“Forests promote a better life and a better environment; they offer recreation, positive moods and contribute to stress reduction. They help children with a healthy mental and social development,” a United Nations article reveals.
Human beings breathe in oxygen and breathe out carbon dioxide, while trees on the other hand breathe in carbon dioxide and breathe out oxygen. In cognisance of this symbiotic relationship and the need to protect forests from illegal human activities, a resolution was passed by the United Nations General Assembly on 28 November 2013, to set aside the 21st day of March as the International Day of Forests. This day is observed globally with events including public sensitisation fora focusing on preserving trees, woodlands and forests for our benefit and future generations.
The theme for this year’s celebration is: “Forests and health”. It highlights the importance of forests in combating climate change and contributing to the prosperity and well-being of current and future generations.
Why do we celebrate World Forest day?
We celebrate world forest day on 21 March each year because there is indisputable proof that despite the mutual relationship between humans and trees, numerous human activities like deforestation contribute about thirty percent to carbon dioxide emissions. Deforestation led to the disappearance of millions of trees over the years hence the need to promote and support afforestation and greening initiatives for a better environment.
Countries and activists can reconcile the special and noticeable interdependence between human beings and forests, and end the indiscriminate burning and cutting down of trees, by using the world forest day to educate the public on issues of concern and mobilise political will and resources to address deforestation as a global concern.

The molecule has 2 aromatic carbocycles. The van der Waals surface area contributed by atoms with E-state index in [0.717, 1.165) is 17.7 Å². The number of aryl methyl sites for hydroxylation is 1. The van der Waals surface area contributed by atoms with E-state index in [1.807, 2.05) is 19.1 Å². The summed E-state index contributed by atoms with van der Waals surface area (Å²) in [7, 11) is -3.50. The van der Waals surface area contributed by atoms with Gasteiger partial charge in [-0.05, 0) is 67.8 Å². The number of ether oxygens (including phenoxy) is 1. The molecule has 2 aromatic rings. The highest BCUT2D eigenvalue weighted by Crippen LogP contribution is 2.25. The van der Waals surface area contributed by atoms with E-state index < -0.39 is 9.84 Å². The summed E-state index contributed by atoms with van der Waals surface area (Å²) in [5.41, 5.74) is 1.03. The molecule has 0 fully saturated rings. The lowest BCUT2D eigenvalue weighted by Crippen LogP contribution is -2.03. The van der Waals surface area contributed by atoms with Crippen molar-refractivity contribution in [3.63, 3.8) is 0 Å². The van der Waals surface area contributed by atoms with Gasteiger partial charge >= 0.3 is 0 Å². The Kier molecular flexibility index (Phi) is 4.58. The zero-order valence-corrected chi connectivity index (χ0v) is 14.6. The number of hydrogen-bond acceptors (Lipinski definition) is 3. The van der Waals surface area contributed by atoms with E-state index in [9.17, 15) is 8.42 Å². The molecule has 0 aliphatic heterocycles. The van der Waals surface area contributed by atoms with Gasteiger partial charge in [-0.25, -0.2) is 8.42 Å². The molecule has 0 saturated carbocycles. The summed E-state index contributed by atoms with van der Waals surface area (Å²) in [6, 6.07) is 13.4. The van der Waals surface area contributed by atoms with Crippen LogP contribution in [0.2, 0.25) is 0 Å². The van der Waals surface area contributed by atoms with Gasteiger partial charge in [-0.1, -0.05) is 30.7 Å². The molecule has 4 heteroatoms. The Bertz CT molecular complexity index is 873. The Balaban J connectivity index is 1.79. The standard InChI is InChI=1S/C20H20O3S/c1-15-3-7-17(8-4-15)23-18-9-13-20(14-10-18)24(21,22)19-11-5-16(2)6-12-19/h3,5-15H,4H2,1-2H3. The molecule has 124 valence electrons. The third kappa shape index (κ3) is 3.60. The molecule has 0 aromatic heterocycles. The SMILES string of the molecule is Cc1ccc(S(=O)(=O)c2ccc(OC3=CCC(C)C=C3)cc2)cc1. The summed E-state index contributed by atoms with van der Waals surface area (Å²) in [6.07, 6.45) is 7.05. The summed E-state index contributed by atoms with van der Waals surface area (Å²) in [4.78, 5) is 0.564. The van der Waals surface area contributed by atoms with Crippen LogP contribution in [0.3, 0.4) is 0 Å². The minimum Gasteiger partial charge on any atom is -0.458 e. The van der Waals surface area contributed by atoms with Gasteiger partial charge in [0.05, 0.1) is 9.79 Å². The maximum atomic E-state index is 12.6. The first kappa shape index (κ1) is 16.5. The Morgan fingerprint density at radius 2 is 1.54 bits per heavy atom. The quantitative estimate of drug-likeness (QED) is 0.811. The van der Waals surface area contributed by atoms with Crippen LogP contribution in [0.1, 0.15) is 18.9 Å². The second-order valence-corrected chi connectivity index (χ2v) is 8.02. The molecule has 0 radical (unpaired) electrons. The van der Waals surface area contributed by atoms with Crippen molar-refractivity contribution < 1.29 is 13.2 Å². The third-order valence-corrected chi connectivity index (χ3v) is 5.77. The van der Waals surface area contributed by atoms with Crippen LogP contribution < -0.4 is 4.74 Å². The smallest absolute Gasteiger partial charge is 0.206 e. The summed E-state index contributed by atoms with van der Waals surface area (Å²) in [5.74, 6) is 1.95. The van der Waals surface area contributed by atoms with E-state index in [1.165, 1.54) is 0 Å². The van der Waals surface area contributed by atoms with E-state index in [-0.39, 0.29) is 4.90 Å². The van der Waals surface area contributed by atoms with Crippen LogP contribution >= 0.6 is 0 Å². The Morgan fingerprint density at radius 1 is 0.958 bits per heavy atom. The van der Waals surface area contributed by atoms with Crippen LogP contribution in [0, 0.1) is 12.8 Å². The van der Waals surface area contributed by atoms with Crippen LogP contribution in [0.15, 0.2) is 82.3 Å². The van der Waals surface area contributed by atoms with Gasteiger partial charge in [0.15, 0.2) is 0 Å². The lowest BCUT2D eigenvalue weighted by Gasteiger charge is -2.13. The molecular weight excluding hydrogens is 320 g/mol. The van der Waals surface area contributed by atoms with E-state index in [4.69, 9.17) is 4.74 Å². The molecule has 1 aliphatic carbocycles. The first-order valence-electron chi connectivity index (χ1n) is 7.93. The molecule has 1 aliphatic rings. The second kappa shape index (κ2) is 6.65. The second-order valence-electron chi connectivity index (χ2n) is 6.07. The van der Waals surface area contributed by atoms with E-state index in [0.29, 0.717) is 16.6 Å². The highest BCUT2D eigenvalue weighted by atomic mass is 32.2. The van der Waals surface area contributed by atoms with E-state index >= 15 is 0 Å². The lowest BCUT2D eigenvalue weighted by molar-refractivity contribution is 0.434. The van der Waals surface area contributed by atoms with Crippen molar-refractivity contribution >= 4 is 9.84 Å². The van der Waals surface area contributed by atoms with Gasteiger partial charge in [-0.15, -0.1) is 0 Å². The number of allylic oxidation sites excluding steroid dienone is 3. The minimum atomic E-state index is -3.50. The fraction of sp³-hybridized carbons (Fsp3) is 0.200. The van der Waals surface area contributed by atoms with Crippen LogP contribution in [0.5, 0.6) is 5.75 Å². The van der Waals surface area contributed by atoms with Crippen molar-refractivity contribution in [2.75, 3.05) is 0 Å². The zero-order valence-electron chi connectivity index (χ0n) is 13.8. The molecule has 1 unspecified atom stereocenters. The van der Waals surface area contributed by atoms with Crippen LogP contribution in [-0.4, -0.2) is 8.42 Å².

The Gambia is part of global climate solutions with environmental activists making clarion calls for forest management to combat climate change through tree planting greening initiatives. Government and FAO support preservation of trees and forests. In 2022 through the Global Environment Facility (GEF), 4,000 cooking stoves were distributed to 2,000 households in rural Gambia to reduce forest degradation. This was done to strengthen and expand community forestry and the implementation of sustainable forest management practices.
FAO and implementing partners rehabilitated 5 regional forest nurseries with multipurpose houses. 250 nursery beds were constructed, and over 800 forest community members were sensitized and assisted in the natural regeneration and other agroforestry management best practices. 34,700 seedlings were distributed, and 29 gazettes were developed to notice level.
It is worth noting that forests offer food and nutrition security, a study from 43,000 households across 27 countries in Africa found that the dietary diversity of children exposed to forests was at least 25% higher than that of children who were not. Also, the total number of plant species used for medicinal purposes could be as high as 50,000. This shows how much we need trees in our lives.